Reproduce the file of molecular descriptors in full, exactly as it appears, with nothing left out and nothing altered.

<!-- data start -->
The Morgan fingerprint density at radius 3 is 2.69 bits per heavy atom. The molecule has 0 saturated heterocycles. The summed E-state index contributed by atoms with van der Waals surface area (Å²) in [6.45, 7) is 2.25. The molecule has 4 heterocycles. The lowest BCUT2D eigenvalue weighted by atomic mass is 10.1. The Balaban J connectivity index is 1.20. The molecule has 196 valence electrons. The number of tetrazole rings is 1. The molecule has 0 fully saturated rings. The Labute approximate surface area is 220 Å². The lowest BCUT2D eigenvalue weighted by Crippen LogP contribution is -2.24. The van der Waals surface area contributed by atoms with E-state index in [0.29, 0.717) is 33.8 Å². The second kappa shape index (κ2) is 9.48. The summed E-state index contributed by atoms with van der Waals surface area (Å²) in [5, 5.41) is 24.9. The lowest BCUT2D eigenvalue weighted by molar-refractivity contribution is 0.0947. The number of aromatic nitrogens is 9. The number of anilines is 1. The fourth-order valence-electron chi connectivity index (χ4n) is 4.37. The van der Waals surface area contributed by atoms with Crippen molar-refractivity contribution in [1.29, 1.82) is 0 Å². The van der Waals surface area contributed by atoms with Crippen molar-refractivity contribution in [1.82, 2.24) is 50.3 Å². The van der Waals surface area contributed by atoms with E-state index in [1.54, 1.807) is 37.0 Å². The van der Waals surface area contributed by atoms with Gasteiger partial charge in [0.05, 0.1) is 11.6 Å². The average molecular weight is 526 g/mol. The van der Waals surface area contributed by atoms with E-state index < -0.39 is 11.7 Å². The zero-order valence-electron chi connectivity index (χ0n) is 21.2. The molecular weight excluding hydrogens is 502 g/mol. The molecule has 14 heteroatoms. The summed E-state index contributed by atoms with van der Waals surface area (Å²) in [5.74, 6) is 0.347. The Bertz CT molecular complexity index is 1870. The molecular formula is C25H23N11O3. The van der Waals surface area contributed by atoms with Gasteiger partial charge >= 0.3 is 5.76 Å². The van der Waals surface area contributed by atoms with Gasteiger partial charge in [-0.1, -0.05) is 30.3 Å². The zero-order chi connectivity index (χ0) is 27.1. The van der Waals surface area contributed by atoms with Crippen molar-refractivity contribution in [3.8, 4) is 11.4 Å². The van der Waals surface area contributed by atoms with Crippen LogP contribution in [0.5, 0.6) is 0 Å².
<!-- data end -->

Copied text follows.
The Morgan fingerprint density at radius 3 is 2.69 bits per heavy atom. The molecule has 0 saturated heterocycles. The summed E-state index contributed by atoms with van der Waals surface area (Å²) in [6.45, 7) is 2.25. The molecule has 4 heterocycles. The lowest BCUT2D eigenvalue weighted by atomic mass is 10.1. The Balaban J connectivity index is 1.20. The molecule has 196 valence electrons. The number of tetrazole rings is 1. The molecule has 0 fully saturated rings. The Labute approximate surface area is 220 Å². The lowest BCUT2D eigenvalue weighted by Crippen LogP contribution is -2.24. The van der Waals surface area contributed by atoms with E-state index in [0.29, 0.717) is 33.8 Å². The second kappa shape index (κ2) is 9.48. The summed E-state index contributed by atoms with van der Waals surface area (Å²) in [5, 5.41) is 24.9. The lowest BCUT2D eigenvalue weighted by molar-refractivity contribution is 0.0947. The number of aromatic nitrogens is 9. The number of anilines is 1. The fourth-order valence-electron chi connectivity index (χ4n) is 4.37. The van der Waals surface area contributed by atoms with Crippen molar-refractivity contribution in [1.29, 1.82) is 0 Å². The van der Waals surface area contributed by atoms with Crippen molar-refractivity contribution in [1.82, 2.24) is 50.3 Å². The van der Waals surface area contributed by atoms with E-state index in [1.54, 1.807) is 37.0 Å². The van der Waals surface area contributed by atoms with Gasteiger partial charge in [0.05, 0.1) is 11.6 Å². The average molecular weight is 526 g/mol. The van der Waals surface area contributed by atoms with E-state index < -0.39 is 11.7 Å². The zero-order valence-electron chi connectivity index (χ0n) is 21.2. The molecular weight excluding hydrogens is 502 g/mol. The molecule has 14 heteroatoms. The summed E-state index contributed by atoms with van der Waals surface area (Å²) in [5.74, 6) is 0.347. The Bertz CT molecular complexity index is 1870. The molecular formula is C25H23N11O3. The van der Waals surface area contributed by atoms with Gasteiger partial charge >= 0.3 is 5.76 Å². The van der Waals surface area contributed by atoms with Gasteiger partial charge in [-0.1, -0.05) is 30.3 Å². The zero-order chi connectivity index (χ0) is 27.1. The van der Waals surface area contributed by atoms with Crippen molar-refractivity contribution in [3.8, 4) is 11.4 Å². The van der Waals surface area contributed by atoms with Crippen LogP contribution in [0.5, 0.6) is 0 Å².